Tuesday, August 11, 2009

Jaws - Social Darwinism at its best?

My first movie for this blog is 1975’s Jaws. Starring Roy Scheider and Richard Dreyfuss, Jaws tells the story of a New York beach town that is met by doom when a great white shark moves to town and starts committing premeditated homicide on fat Americans. I chose this film because it’s Shark Week on the Discovery Channel, and I figured I would pay homage. Jaws was made from a novel by Peter Benchley, which was inspired by a true story of a shark attack in a New Jersey lake.

When I told people I would be watching this movie for the blog, a lot of people told me it was a “perfect” movie. I guess I can see how people would say that, but for me it fell just a little flat. I enjoyed it overall, but I don’t think it’s perfect.

The movie wasted no time on the action, with the first victim dying less than 3 minutes in. I really liked that it didn’t take long to get right into the story- I’m not a fan of a ton of long, drawn out exposition in a movie. Right off the bat, though, I got angry at most of the characters.

It was really frustrating to me how political the town was – the character of Chief Brody was trying really hard to keep these people safe, and it was more about money and not disturbing the fun holiday weekend for everyone. Although it was making me mental to watch the attitudes of all these people, it hit me that it was probably very realistic. That is probably exactly what would happen in real life. And that made me very sad.

The thing I hated about this movie is that everyone was annoying. I had no empathy for any of the characters in this film, which was hard to deal with. They were all stereotypical selfish, lazy stupid Americans who cared more about their own leisure than human life. So when people started dying, I felt like they deserved it. Even when the kids died I didn't feel bad- their parents' pain seemed startlingly deserved to me. Almost as if the shark was performing his own natural selection.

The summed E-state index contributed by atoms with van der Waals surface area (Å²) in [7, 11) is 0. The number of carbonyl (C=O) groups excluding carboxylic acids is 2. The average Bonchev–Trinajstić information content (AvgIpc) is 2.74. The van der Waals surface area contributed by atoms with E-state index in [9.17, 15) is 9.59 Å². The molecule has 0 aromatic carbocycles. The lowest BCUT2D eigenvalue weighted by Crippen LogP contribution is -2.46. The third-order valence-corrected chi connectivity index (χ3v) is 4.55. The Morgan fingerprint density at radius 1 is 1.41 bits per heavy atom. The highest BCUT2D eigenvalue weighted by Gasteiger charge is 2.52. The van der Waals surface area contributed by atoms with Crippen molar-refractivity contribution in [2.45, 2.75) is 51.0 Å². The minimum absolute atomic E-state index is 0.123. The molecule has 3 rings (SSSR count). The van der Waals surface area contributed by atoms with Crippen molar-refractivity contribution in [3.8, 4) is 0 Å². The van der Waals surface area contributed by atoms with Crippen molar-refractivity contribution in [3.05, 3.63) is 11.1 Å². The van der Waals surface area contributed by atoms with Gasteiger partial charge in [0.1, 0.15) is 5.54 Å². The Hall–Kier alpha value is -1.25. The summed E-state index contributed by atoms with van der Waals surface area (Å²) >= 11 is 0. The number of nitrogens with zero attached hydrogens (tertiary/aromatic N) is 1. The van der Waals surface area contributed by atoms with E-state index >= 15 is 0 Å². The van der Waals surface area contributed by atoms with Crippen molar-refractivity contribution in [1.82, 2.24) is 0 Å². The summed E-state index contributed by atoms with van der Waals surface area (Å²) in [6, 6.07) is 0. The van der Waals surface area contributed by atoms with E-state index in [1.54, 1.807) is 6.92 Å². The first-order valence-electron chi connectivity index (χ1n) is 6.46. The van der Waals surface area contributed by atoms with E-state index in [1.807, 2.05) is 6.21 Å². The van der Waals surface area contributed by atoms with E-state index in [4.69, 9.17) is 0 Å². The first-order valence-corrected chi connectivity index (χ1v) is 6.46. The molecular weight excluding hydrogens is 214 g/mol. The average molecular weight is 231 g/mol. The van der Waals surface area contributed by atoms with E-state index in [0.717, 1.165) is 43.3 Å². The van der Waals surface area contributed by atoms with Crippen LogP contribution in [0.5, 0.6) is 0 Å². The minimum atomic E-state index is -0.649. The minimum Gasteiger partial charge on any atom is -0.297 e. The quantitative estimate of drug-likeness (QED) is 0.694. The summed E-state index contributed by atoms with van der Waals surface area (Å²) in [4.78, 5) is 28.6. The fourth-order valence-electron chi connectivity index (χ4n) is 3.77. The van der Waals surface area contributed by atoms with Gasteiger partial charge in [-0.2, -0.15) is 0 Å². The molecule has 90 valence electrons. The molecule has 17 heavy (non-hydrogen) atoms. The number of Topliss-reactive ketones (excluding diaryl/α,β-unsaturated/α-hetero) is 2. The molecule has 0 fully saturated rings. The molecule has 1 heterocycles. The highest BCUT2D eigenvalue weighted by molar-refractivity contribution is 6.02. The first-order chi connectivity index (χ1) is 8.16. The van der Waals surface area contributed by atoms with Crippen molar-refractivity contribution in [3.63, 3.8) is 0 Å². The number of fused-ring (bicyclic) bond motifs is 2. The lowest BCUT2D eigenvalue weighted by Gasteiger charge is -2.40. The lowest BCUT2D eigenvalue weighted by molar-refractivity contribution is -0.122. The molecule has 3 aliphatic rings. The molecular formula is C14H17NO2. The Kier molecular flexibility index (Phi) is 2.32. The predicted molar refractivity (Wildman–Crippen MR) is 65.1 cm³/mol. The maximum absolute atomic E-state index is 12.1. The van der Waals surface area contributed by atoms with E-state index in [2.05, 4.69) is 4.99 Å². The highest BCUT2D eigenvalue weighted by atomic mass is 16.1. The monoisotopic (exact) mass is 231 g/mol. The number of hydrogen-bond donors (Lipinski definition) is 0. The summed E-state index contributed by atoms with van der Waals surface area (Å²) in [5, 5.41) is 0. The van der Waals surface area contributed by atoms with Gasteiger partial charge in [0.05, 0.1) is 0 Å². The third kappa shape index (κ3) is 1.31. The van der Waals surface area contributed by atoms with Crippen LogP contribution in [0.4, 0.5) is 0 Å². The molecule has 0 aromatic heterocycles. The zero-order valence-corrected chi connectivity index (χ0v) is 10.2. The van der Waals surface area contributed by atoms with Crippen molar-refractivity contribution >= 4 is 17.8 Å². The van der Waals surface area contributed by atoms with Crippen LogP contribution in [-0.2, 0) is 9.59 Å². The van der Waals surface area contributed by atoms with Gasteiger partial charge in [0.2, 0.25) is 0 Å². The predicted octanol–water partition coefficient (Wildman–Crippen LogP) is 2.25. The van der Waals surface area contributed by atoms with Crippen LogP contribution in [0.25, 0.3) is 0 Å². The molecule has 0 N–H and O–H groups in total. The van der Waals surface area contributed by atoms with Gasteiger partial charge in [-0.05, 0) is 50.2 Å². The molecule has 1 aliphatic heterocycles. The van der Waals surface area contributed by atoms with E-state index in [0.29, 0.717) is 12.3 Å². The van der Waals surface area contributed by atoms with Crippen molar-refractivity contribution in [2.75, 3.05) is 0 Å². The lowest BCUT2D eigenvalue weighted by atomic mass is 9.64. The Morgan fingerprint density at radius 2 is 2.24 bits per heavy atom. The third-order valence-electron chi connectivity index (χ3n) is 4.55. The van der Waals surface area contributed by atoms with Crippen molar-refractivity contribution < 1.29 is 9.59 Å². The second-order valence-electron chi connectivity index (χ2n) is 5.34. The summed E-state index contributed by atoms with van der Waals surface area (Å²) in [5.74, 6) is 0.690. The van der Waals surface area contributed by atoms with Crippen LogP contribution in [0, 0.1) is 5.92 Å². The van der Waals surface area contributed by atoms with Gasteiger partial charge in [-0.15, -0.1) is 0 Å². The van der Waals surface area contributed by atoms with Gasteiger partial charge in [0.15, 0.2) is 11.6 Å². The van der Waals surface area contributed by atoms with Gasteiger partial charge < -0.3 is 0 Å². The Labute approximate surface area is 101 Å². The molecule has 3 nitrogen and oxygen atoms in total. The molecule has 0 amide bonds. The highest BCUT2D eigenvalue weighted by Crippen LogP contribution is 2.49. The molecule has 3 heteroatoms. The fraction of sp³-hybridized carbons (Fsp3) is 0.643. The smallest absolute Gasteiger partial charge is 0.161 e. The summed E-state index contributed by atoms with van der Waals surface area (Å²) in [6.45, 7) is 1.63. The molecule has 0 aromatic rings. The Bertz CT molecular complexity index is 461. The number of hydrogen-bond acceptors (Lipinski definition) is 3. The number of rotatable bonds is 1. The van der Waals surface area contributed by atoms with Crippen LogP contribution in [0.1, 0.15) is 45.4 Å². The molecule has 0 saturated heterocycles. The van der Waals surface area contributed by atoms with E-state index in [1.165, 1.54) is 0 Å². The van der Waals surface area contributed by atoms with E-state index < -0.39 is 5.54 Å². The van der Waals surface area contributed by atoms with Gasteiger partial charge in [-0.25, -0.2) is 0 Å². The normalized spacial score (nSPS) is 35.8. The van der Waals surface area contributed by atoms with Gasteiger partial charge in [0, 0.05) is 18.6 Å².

Hooper, clearly, was the best character in the film. That didn’t surprise me – he was great. I loved how matter-of-fact he was about the whole thing- it was just “I can help you, or you all can die. Your choice.” He and the Chief were the only ones who made any sense throughout the whole movie.

The scenes with the shark were fun – watching it for the first time almost 35 years after it was made obviously makes me biased toward special effects. It clearly was not the best quality

My favorite part about the whole film was the score. I absolutely LOVED the music, and I thought it was one part about the movie that was truly perfect. It was dark and moody, then all of a sudden it was uplifting and jolly, and it kind of catches you off guard.

Overall, I did like this movie. It got to my emotions, but not in the way I expected. It wasn’t scary and I didn’t connect with the characters, but it pissed me off and I found myself caring about what happened even if I didn’t care about the people.

I give Jaws 3.5 out of 5.


  1. The thing you have to remember is that most of the town didn't really know about the shark until the Kitner boy got killed. The mayor wouldn't let the info out. Even when the news got out, he sold the first shark they caught as "the one" to keep people coming to the beach. Mind you, the people were willing to believe it, but people are a simple lot.

  2. For me it was one of the biggest strengths of the movie that the villain was not the shark. The Mayor and the townspeople were the villains and the chief the reluctant hero.

    The special effects were bad and that's why we almost never see the shark. But the sense of dread when the story and the score tell you the shark is around works so well for me that I don't want to see the shark.

  3. I saw Peter Benchley speak at neaq (after Jaws, he learned a lot about sharks and got involved with shark conservation -- one of the things he'd talk about was how unrealistic the shark was). But there was an interesting bit where he talked about some of the interpretations of his novel. Apparently Fidel Castro loved it, and believed it was an allegory about the horrors of capitalism. But Benchley was like, yeah I just thought it would be interesting to write about a shark.